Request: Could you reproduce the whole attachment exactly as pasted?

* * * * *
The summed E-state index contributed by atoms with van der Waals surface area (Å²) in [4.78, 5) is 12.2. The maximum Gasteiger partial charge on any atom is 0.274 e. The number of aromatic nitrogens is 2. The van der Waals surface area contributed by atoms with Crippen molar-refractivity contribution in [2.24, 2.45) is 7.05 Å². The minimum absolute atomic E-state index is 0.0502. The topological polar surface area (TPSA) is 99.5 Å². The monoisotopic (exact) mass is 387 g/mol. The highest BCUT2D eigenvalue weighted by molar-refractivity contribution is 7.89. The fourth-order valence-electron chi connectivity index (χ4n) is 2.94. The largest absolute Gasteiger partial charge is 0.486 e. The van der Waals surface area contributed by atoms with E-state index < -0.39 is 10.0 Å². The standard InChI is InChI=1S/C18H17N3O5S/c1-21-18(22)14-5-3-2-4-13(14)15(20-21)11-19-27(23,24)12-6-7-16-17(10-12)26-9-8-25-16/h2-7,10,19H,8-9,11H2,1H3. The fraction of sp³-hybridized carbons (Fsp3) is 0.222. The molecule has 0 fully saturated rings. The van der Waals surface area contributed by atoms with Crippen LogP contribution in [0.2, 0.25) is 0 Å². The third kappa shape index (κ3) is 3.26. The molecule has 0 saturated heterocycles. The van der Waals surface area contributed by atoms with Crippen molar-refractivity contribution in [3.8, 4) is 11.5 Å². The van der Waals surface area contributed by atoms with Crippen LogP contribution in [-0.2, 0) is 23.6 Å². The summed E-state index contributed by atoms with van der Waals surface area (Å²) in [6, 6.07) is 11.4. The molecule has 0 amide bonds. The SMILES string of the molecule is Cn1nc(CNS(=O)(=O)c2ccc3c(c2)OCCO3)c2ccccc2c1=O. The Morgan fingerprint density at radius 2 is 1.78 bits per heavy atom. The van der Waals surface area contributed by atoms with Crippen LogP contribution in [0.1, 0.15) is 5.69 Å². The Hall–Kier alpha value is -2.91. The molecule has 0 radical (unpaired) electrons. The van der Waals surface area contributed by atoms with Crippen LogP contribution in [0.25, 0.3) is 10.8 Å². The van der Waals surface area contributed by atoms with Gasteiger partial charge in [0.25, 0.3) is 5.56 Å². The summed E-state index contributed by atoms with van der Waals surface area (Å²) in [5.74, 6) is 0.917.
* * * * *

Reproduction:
The summed E-state index contributed by atoms with van der Waals surface area (Å²) in [4.78, 5) is 12.2. The maximum Gasteiger partial charge on any atom is 0.274 e. The number of aromatic nitrogens is 2. The van der Waals surface area contributed by atoms with Crippen molar-refractivity contribution in [2.24, 2.45) is 7.05 Å². The minimum absolute atomic E-state index is 0.0502. The topological polar surface area (TPSA) is 99.5 Å². The monoisotopic (exact) mass is 387 g/mol. The highest BCUT2D eigenvalue weighted by molar-refractivity contribution is 7.89. The fourth-order valence-electron chi connectivity index (χ4n) is 2.94. The largest absolute Gasteiger partial charge is 0.486 e. The van der Waals surface area contributed by atoms with E-state index < -0.39 is 10.0 Å². The standard InChI is InChI=1S/C18H17N3O5S/c1-21-18(22)14-5-3-2-4-13(14)15(20-21)11-19-27(23,24)12-6-7-16-17(10-12)26-9-8-25-16/h2-7,10,19H,8-9,11H2,1H3. The fraction of sp³-hybridized carbons (Fsp3) is 0.222. The molecule has 0 fully saturated rings. The van der Waals surface area contributed by atoms with Crippen LogP contribution in [0.2, 0.25) is 0 Å². The third kappa shape index (κ3) is 3.26. The molecule has 0 saturated heterocycles. The van der Waals surface area contributed by atoms with Crippen molar-refractivity contribution in [3.8, 4) is 11.5 Å². The van der Waals surface area contributed by atoms with Crippen LogP contribution in [-0.2, 0) is 23.6 Å². The summed E-state index contributed by atoms with van der Waals surface area (Å²) in [6, 6.07) is 11.4. The molecule has 0 amide bonds. The SMILES string of the molecule is Cn1nc(CNS(=O)(=O)c2ccc3c(c2)OCCO3)c2ccccc2c1=O. The Morgan fingerprint density at radius 2 is 1.78 bits per heavy atom. The van der Waals surface area contributed by atoms with Crippen LogP contribution in [0.1, 0.15) is 5.69 Å². The Hall–Kier alpha value is -2.91. The molecule has 0 radical (unpaired) electrons. The van der Waals surface area contributed by atoms with Crippen LogP contribution in [0.25, 0.3) is 10.8 Å². The van der Waals surface area contributed by atoms with Gasteiger partial charge in [0.25, 0.3) is 5.56 Å². The summed E-state index contributed by atoms with van der Waals surface area (Å²) in [5.74, 6) is 0.917.